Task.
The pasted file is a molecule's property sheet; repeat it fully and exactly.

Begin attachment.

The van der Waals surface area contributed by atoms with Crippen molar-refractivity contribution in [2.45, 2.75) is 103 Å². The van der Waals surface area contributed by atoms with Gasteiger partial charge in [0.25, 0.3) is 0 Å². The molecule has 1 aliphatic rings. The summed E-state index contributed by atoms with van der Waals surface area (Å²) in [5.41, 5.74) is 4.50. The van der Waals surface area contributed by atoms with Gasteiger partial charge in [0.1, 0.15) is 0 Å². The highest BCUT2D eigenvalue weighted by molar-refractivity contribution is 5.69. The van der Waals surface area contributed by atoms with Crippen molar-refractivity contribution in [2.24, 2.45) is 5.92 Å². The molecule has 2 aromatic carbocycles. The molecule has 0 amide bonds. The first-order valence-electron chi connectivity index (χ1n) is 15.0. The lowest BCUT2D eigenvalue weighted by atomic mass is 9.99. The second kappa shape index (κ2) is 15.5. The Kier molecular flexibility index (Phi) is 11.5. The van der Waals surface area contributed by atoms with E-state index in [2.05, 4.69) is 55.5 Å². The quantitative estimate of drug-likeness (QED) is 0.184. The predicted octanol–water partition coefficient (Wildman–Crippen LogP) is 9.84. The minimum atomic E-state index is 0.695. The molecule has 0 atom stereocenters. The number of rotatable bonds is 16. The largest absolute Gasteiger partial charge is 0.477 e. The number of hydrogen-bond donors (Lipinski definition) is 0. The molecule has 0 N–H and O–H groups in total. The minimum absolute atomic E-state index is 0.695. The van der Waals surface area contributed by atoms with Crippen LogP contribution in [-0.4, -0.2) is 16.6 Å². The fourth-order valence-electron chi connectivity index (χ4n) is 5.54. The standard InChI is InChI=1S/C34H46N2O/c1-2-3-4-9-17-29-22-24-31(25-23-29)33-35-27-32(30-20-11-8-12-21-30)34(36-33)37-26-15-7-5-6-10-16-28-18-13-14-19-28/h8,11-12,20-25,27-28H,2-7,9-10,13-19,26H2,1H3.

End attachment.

The van der Waals surface area contributed by atoms with Crippen molar-refractivity contribution in [2.45, 2.75) is 103 Å². The van der Waals surface area contributed by atoms with Gasteiger partial charge in [0.25, 0.3) is 0 Å². The molecule has 1 aliphatic rings. The summed E-state index contributed by atoms with van der Waals surface area (Å²) in [5.41, 5.74) is 4.50. The van der Waals surface area contributed by atoms with Gasteiger partial charge in [0.1, 0.15) is 0 Å². The highest BCUT2D eigenvalue weighted by molar-refractivity contribution is 5.69. The van der Waals surface area contributed by atoms with Crippen molar-refractivity contribution in [2.24, 2.45) is 5.92 Å². The molecule has 2 aromatic carbocycles. The molecule has 0 amide bonds. The first-order valence-electron chi connectivity index (χ1n) is 15.0. The lowest BCUT2D eigenvalue weighted by atomic mass is 9.99. The second kappa shape index (κ2) is 15.5. The Kier molecular flexibility index (Phi) is 11.5. The van der Waals surface area contributed by atoms with E-state index in [2.05, 4.69) is 55.5 Å². The quantitative estimate of drug-likeness (QED) is 0.184. The predicted octanol–water partition coefficient (Wildman–Crippen LogP) is 9.84. The minimum atomic E-state index is 0.695. The molecule has 0 atom stereocenters. The number of rotatable bonds is 16. The largest absolute Gasteiger partial charge is 0.477 e. The number of hydrogen-bond donors (Lipinski definition) is 0. The molecule has 0 N–H and O–H groups in total. The minimum absolute atomic E-state index is 0.695. The van der Waals surface area contributed by atoms with Crippen LogP contribution in [-0.4, -0.2) is 16.6 Å². The fourth-order valence-electron chi connectivity index (χ4n) is 5.54. The standard InChI is InChI=1S/C34H46N2O/c1-2-3-4-9-17-29-22-24-31(25-23-29)33-35-27-32(30-20-11-8-12-21-30)34(36-33)37-26-15-7-5-6-10-16-28-18-13-14-19-28/h8,11-12,20-25,27-28H,2-7,9-10,13-19,26H2,1H3.